For help in feeding a well managed and balanced diet or planning your fertility needs, see your Midwestern BioAg Consultant.

Be Prepared for 2013

“Hope for the best, but prepare for the worst.” Anyone who has served in the military or emergency services (police, fire, EMS) understands the importance of this statement and how it influences their training and preparation. This philosophy breeds traits like resiliency, adaptability, and perseverance. The drought of 2012 taught us that our soil must be prepared for challenges, stress, and less than ideal growing conditions. A healthy, resilient soil can adapt to those stresses and help crops persevere until conditions improve. Let’s take a look at what you can expect for the 2013 growing season and how you can prepare your farm for it.

The latest U.S. Drought Monitor still shows 65% of the United States remains abnormally dry or worse, with 51% of land being in an official drought stage. Recent reviews of historical weather data show that in the Upper Midwest, it’s rare for two consecutive years to have below normal rainfall. In fact, following previous droughts in 1988 and 2005, the following years resulted in average to above average yields. While conditions are predicted to see at least moderate improvement in the Midwest and Great Plains, producers must prepare and plan for a continuation of extreme weather events. Although drought status can influence yields, the amount of heat and rainfall received in-season along with planting progress, plays the largest role in determining crop yields according to Paul Wescott, an USDA ag economist who analyzed corn production for the last 25 years. If in-season rainfall and soil moisture are such critical factors in crop production, producers must ensure their soils can make rainfall available to crops. With depleted soil moisture reserves, this year’s crops will need every inch of rainfall falling at the right time. Even short periods of dry weather during June or July could reduce yields significantly. Soil structure and organic matter content are the most important factors that influence water infiltration and holding capacity.

 

“Improving soil structure and increasing organic matter provides more available moisture throughout the growing season.”

 

Arkansas researchers have shown that each 1% of organic matter in soil can hold an additional 16,500 gallons/acre (or 0.60”) of rainfall above the soil’s natural capacity. Further, water held by organic matter is much more plant available that moisture “locked away” in soil particles, especially in high clay soils. Also, loose crumbly soils without compaction layers (hardpans) allow for better and deeper root growth. These roots can access moisture deep into the subsoil during times of water stress. Proper tillage, organic matter, balanced soil chemistry and biological activity all contribute to soil tilth and allow more abundant root growth. Although total rainfall for 2013 may be adequate, short dry spells can be better tolerated by soils with optimal organic matter levels.

As we proceed into the 2013 growing season, producers need to make sure they are addressing these key areas to promote good soil structure, water infiltration, and moisture holding capacity:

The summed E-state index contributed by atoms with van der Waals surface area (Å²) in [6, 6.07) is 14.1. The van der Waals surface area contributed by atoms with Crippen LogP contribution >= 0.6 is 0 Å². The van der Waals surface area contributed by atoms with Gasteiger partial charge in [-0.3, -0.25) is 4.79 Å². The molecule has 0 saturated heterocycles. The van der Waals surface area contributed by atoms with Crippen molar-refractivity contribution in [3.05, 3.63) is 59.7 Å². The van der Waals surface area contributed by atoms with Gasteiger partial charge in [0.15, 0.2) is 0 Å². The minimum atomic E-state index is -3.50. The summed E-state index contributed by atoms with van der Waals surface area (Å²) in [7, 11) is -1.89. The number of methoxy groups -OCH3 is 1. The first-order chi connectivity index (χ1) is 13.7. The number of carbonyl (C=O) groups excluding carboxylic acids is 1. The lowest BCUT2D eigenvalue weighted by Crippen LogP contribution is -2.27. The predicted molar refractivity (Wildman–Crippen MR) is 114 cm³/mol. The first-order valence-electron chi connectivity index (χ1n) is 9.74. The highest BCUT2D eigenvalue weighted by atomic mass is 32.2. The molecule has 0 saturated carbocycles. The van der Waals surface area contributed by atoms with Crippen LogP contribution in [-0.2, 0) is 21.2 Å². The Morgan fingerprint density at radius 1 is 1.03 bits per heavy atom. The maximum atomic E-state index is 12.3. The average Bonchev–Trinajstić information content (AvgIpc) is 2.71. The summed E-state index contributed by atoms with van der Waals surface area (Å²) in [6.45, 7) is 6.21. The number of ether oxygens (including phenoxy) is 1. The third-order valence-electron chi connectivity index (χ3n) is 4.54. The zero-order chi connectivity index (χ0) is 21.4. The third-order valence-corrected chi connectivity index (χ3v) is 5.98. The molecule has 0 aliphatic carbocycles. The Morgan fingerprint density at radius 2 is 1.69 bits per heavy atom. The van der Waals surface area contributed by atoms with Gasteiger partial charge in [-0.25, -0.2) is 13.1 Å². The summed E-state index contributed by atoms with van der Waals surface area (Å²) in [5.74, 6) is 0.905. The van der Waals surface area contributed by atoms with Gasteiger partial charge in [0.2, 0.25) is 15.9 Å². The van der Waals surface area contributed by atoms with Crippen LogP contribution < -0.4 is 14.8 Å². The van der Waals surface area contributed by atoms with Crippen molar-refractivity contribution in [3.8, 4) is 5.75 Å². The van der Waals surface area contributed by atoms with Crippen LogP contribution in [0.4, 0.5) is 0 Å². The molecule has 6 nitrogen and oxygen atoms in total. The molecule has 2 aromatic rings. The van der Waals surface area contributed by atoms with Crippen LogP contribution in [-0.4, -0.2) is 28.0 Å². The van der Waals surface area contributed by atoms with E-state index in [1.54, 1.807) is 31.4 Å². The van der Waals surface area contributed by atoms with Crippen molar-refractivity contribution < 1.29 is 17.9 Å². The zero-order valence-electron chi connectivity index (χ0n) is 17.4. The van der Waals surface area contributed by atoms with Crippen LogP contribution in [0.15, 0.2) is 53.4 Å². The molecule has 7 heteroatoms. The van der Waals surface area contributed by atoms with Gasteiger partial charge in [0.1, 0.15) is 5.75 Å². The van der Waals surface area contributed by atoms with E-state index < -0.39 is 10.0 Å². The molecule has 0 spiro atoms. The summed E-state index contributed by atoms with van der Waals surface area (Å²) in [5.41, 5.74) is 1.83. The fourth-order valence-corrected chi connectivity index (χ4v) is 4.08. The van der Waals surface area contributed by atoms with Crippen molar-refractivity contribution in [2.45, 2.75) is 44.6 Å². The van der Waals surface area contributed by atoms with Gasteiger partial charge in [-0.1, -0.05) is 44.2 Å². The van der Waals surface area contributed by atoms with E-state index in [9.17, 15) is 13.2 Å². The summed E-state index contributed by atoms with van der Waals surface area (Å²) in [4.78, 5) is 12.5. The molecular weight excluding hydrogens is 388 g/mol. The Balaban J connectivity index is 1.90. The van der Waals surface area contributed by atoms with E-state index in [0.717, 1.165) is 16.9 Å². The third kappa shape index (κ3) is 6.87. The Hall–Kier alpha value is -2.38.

• Avoid excessive tillage that may lead to compaction and a collapsed soil structure which limits water infiltration.
  • Provide adequate amounts of soluble calcium and sulfate sulfur for optimum root growth.
  • Avoid fertilizers that can harm soil biology and/or burn up soil organic matter.
  • Incorporate cover crops and green manure crops to increase organic matter, loosen the soil, and feed soil biology.
  • Use crop rotation to increase soil diversity, increase organic matter, and improve tilth.

Although nothing can completely protect your crops from extreme weather there are many things producers can do to improve the productivity and resiliency of their soil. Improving soil structure and increasing organic matter provides more available moisture throughout the growing season.

Contact your Midwestern BioAg consultant today to discuss how our products and programs can help you prepare for 2013’s uncertain weather conditions.

Here’s hoping for a great 2013!

New Nutrition Products from Midwestern BioAg

With the changes that have come due to the weather and agriculture economics, Midwestern BioAg wants to be proactive with product offerings that are put together with high quality ingredients that provide a positive economic value to your farm.

Three new milk replacers:

1. BioBaby 20/20 All Milk Non Medicated with Probiotics, MOS and botanicals that include aniseed, cinnamon, garlic, rosemary along with thyme.

2. BioBaby 20/20 All Milk Medicated with Bovatec and MOS

3. BioBaby 22/20 All Milk Medicated with Bovatec and MOS.

All three contain proteinate and sulfate trace minerals, selenium yeast and vitamin C to enhance immune function. We have increased the feeding rate of the powder, which raises energy and protein resulting in increased gains.

“O” BioBaby Premix has been changed to “O” BioBaby Base Pellet which contains the same high quality ingredients only in a pellet form to eliminate fines in calf feed. And it can be mixed on-farm with your own grains and roasted beans. It is also the product that supplies the minerals, vitamins and beneficial bacteria in our “O” BioBaby Calf Starter.